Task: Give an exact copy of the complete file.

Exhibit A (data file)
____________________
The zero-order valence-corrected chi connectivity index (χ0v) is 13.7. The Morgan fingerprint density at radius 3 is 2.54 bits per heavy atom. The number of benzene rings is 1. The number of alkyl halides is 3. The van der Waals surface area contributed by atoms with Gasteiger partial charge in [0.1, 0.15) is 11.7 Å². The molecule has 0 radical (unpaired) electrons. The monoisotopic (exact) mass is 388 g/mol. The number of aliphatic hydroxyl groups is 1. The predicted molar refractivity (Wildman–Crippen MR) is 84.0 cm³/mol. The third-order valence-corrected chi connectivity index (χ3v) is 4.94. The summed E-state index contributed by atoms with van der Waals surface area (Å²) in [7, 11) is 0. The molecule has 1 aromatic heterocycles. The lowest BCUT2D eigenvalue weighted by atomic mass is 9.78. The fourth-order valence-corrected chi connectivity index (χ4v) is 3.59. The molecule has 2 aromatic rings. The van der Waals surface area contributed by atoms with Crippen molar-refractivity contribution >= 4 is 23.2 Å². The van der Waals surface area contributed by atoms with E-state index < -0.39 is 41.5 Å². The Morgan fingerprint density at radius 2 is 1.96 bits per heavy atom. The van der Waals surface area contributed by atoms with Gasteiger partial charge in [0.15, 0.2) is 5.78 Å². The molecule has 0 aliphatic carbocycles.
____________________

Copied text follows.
The zero-order valence-corrected chi connectivity index (χ0v) is 13.7. The Morgan fingerprint density at radius 3 is 2.54 bits per heavy atom. The number of benzene rings is 1. The number of alkyl halides is 3. The van der Waals surface area contributed by atoms with Gasteiger partial charge in [0.1, 0.15) is 11.7 Å². The molecule has 0 radical (unpaired) electrons. The monoisotopic (exact) mass is 388 g/mol. The number of aliphatic hydroxyl groups is 1. The predicted molar refractivity (Wildman–Crippen MR) is 84.0 cm³/mol. The third-order valence-corrected chi connectivity index (χ3v) is 4.94. The summed E-state index contributed by atoms with van der Waals surface area (Å²) in [7, 11) is 0. The molecule has 1 aromatic heterocycles. The lowest BCUT2D eigenvalue weighted by atomic mass is 9.78. The fourth-order valence-corrected chi connectivity index (χ4v) is 3.59. The molecule has 2 aromatic rings. The van der Waals surface area contributed by atoms with Crippen molar-refractivity contribution >= 4 is 23.2 Å². The van der Waals surface area contributed by atoms with E-state index < -0.39 is 41.5 Å². The Morgan fingerprint density at radius 2 is 1.96 bits per heavy atom. The van der Waals surface area contributed by atoms with Gasteiger partial charge in [0.15, 0.2) is 5.78 Å². The molecule has 0 aliphatic carbocycles.